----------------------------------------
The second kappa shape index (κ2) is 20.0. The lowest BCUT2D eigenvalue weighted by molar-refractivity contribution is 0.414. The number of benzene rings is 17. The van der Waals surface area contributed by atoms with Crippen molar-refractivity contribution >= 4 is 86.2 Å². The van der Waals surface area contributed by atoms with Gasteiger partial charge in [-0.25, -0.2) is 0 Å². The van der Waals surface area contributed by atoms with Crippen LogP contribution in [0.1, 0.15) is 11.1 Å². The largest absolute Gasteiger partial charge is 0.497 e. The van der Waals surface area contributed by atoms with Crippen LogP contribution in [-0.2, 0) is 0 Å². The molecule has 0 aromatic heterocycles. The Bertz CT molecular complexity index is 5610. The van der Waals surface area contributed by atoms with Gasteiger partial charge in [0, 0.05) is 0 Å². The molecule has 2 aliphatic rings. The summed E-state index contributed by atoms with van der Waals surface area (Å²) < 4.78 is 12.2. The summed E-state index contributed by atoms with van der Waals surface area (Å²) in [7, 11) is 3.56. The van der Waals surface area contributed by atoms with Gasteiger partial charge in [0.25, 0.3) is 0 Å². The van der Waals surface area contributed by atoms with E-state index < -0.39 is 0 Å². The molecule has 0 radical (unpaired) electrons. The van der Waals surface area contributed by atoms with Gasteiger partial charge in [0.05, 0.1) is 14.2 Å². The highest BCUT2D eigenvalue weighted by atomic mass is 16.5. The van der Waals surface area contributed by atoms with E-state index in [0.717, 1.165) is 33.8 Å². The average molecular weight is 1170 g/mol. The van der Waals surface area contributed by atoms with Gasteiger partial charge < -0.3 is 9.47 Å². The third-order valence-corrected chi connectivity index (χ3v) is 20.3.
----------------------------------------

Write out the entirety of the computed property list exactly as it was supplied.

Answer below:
The second kappa shape index (κ2) is 20.0. The lowest BCUT2D eigenvalue weighted by molar-refractivity contribution is 0.414. The number of benzene rings is 17. The van der Waals surface area contributed by atoms with Crippen molar-refractivity contribution >= 4 is 86.2 Å². The van der Waals surface area contributed by atoms with Gasteiger partial charge in [-0.25, -0.2) is 0 Å². The van der Waals surface area contributed by atoms with Crippen LogP contribution in [0.1, 0.15) is 11.1 Å². The largest absolute Gasteiger partial charge is 0.497 e. The van der Waals surface area contributed by atoms with Crippen LogP contribution in [-0.2, 0) is 0 Å². The molecule has 0 aromatic heterocycles. The Bertz CT molecular complexity index is 5610. The van der Waals surface area contributed by atoms with Gasteiger partial charge in [0, 0.05) is 0 Å². The molecule has 2 aliphatic rings. The summed E-state index contributed by atoms with van der Waals surface area (Å²) < 4.78 is 12.2. The summed E-state index contributed by atoms with van der Waals surface area (Å²) in [7, 11) is 3.56. The van der Waals surface area contributed by atoms with Gasteiger partial charge in [0.25, 0.3) is 0 Å². The van der Waals surface area contributed by atoms with E-state index < -0.39 is 0 Å². The molecule has 0 radical (unpaired) electrons. The van der Waals surface area contributed by atoms with Gasteiger partial charge in [0.05, 0.1) is 14.2 Å². The highest BCUT2D eigenvalue weighted by atomic mass is 16.5. The van der Waals surface area contributed by atoms with E-state index in [0.717, 1.165) is 33.8 Å². The average molecular weight is 1170 g/mol. The van der Waals surface area contributed by atoms with Gasteiger partial charge < -0.3 is 9.47 Å². The third-order valence-corrected chi connectivity index (χ3v) is 20.3.